Fashion: Braids, not just for women

In the past, hair braids were basically a ladies’ thing. Nowadays, boys have embraced the culture. According to traditional African beliefs, plaiting was a symbol of the Black movement to liberate themselves from the yoke of colonialism, thus a symbol for “Africanism.” Though in some parts of the world, the culture would be more associated with Rastafarians. You might think that most guys who plait their hair are in showbiz because the entertainment industry has no hairstyle prohibition. But funnily enough, that’s not the case; even ordinary men sport braids.
Ugandan singer Bobi Wine is amongst the celebrities blazing the braiding trail. (File photo).
Ugandan singer Bobi Wine is amongst the celebrities blazing the braiding trail. (File photo).

In the past, hair braids were basically a ladies’ thing. Nowadays, boys have embraced the culture. According to traditional African beliefs, plaiting was a symbol of the Black movement to liberate themselves from the yoke of colonialism, thus a symbol for “Africanism.” Though in some parts of the world, the culture would be more associated with Rastafarians.

You might think that most guys who plait their hair are in showbiz because the entertainment industry has no hairstyle prohibition. But funnily enough, that’s not the case; even ordinary men sport braids.

Today, the vogue is commonly identified with the ‘dot.com generation’ who are always ready to swallow whatever their celeb role models (musicians, footballers, basketballers, and film stars) introduce.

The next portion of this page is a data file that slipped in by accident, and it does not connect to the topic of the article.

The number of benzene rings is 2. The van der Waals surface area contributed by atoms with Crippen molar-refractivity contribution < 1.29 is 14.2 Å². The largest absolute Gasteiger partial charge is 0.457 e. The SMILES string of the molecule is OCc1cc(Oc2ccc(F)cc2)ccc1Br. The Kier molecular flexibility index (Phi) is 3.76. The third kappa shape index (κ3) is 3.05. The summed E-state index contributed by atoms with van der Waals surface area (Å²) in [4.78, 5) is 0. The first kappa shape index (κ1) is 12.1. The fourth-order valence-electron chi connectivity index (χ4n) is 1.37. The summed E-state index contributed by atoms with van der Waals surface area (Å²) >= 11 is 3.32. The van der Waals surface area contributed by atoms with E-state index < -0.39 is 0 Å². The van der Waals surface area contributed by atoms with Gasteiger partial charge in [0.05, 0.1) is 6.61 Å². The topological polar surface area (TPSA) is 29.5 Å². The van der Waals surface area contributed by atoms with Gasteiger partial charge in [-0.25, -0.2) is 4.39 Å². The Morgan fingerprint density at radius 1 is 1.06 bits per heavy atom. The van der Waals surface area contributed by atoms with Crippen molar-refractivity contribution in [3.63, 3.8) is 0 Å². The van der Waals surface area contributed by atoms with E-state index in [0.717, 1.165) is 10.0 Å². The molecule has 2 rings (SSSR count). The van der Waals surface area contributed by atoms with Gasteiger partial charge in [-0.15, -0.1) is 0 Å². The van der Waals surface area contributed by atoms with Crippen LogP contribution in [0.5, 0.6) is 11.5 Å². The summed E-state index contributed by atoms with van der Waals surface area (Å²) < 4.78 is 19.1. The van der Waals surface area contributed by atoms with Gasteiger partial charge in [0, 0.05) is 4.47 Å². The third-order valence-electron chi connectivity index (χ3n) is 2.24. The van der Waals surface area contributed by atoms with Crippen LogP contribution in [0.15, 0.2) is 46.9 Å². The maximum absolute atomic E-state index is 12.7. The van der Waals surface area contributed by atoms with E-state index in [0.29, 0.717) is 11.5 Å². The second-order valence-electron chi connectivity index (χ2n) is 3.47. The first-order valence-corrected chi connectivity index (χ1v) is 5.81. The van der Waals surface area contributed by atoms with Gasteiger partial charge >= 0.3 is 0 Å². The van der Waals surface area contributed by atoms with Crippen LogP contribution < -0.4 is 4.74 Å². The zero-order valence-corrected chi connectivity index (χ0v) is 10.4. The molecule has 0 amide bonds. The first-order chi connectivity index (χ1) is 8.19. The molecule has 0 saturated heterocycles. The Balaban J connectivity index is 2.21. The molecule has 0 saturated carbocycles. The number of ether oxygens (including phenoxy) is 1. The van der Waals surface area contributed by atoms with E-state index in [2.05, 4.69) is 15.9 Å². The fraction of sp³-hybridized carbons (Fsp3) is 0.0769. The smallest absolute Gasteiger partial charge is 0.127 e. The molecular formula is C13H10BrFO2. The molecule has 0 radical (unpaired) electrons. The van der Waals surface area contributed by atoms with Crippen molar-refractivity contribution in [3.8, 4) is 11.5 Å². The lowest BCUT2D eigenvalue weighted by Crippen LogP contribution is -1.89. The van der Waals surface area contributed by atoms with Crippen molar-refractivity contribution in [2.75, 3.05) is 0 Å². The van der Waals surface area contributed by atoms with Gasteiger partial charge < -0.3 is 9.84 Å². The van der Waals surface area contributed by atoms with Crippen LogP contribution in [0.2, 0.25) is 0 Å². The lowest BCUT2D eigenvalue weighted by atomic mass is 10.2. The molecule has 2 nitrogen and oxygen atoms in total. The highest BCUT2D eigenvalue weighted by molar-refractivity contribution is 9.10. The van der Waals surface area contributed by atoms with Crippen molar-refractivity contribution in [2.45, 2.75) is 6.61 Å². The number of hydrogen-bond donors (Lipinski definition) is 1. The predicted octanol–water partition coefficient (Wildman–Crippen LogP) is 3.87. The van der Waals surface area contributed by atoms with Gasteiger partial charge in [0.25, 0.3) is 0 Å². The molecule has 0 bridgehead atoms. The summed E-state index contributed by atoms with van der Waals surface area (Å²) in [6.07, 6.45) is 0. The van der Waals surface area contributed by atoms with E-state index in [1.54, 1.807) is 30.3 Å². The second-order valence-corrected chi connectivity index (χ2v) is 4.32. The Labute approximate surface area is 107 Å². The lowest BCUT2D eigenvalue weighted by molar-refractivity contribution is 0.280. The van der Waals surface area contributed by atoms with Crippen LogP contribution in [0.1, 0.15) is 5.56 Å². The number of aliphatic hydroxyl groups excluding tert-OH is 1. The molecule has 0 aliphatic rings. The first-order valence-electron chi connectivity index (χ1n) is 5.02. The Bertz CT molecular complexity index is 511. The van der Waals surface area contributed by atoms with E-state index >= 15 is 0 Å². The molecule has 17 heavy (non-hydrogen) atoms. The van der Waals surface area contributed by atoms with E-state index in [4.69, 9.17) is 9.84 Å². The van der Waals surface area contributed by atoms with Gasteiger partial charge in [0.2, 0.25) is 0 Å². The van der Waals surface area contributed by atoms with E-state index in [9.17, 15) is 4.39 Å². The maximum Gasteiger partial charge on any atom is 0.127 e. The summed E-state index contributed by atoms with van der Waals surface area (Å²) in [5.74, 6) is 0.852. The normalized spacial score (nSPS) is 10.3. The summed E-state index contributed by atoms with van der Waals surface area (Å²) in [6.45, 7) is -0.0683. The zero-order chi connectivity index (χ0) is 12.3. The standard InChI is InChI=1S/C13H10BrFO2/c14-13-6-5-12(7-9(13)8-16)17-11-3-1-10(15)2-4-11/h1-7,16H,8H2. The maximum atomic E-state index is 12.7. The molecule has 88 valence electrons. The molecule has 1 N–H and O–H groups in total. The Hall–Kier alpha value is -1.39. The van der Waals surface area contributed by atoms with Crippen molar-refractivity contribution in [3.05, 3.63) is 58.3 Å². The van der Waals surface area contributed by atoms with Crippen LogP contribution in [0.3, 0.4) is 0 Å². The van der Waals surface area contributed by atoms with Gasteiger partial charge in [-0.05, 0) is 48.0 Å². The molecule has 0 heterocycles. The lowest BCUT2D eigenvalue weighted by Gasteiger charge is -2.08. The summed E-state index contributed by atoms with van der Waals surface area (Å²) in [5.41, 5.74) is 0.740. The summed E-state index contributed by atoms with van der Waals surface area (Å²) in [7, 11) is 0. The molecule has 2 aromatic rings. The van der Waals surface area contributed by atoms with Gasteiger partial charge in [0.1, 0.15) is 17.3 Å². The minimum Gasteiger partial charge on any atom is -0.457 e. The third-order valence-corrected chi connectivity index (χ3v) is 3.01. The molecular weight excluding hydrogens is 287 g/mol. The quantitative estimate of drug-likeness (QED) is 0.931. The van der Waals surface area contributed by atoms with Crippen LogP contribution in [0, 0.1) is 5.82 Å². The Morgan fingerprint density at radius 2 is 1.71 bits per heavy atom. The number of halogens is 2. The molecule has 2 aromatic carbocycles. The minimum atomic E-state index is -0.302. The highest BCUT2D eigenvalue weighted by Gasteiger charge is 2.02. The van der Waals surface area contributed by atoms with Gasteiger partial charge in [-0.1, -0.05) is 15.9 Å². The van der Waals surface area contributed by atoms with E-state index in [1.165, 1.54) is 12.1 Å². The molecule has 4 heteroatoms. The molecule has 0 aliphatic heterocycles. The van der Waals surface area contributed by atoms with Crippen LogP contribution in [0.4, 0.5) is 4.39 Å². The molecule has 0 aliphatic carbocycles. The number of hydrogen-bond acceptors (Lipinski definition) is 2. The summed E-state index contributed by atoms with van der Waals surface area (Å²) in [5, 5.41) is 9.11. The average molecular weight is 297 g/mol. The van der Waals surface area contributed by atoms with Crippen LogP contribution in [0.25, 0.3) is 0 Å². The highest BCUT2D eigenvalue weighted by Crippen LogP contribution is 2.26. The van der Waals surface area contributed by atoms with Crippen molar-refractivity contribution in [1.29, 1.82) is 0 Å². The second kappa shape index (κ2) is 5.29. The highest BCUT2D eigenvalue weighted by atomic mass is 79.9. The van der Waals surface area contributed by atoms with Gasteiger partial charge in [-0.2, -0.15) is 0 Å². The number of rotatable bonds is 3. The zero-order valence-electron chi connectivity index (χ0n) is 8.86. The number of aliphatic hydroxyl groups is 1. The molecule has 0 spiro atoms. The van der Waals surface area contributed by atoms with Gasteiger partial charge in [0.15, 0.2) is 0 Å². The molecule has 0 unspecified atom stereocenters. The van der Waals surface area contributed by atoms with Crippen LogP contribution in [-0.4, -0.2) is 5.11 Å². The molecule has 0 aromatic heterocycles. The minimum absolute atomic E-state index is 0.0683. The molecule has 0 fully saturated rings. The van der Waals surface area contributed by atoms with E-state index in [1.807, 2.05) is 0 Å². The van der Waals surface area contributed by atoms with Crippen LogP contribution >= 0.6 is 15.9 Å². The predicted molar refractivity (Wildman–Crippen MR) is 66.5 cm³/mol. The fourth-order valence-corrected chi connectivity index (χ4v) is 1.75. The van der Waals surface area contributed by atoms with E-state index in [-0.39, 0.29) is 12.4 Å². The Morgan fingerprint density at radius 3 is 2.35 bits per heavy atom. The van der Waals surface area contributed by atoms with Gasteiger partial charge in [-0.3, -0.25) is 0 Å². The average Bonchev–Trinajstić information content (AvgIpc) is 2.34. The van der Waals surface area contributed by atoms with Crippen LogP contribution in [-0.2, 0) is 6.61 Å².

Jean-Marie Sindikubyabo, 40, a pharmacist, says it is absurd to see a mature man wearing braids. Such men can hardly earn any respect from African societies. It is also hard for them to secure reasonable jobs.

Local news journalist, Christian Nzamwita, 23, said he believes in modernity, but doesn’t like the idea of men behaving like women.

“I don’t like the way men and boys behave these days. It’s quite hard to differentiate between a man and a woman because they all do the same styles,” says Nzamwita. But like it or not, the habit is slowly but surely spreading.

There are lots of ways to braid your hair, says Chantelle Mukamugeni, a hairdresser in Kabeza, one of Kigali’s suburbs. You will find long braids, others will bear beads, while others just knot them at the back of the head.

For Sylvia Kamikazi, who is obsessed with braiding, there are many reasons why people plait hair. Some people plait to protect their hair from the rain. According to Kamikazi, when it rains hair, especially treated hair, gets spoiled, thus calling for constant treatment. 

Hair is plaited in order to be protected and grow well and faster. Those that wish to grow longer hair will plait it. As braids of various kinds have come back into fashion, many people, especially the youth, have been spotted sporting a single braid worn headband-style across the top of the head. Longer tie-up braids, famously worn by young ladies, are also common amongst the fellas these days.

Charles Habineza, who has an afro, says that it’s the desire to imitate male celebrities’ style, like musicians, footballers, basketball players, and film stars, who tend to changes their hairstyles as often as they do their attire. People, especially the youth, will plait the hairstyle to look like their role model celebrities.

Many young men seem excited by the attention-attracting new trend. Cyber café assistant Erik Bigabo, 27, said he would like to “experiment” with hair plaiting someday.

Stylist Jean Baptist Gasore, a hairdresser in Nyamirambo, who has braids, agreed that men’s hair plaiting is becoming more and more popular.

Jackson Kamanzi says, “I suppose the culture of plaiting hair holds meanings since our forefathers used to practice it, it is thus accepted and acknowledged.”

Kamanzi, whose hair is plaited, says, “I just shrug when people ask me why I plaited my hair; I just say I like it.”

Contact: lindaonly2005@yahoo.com

Have Your SayLeave a comment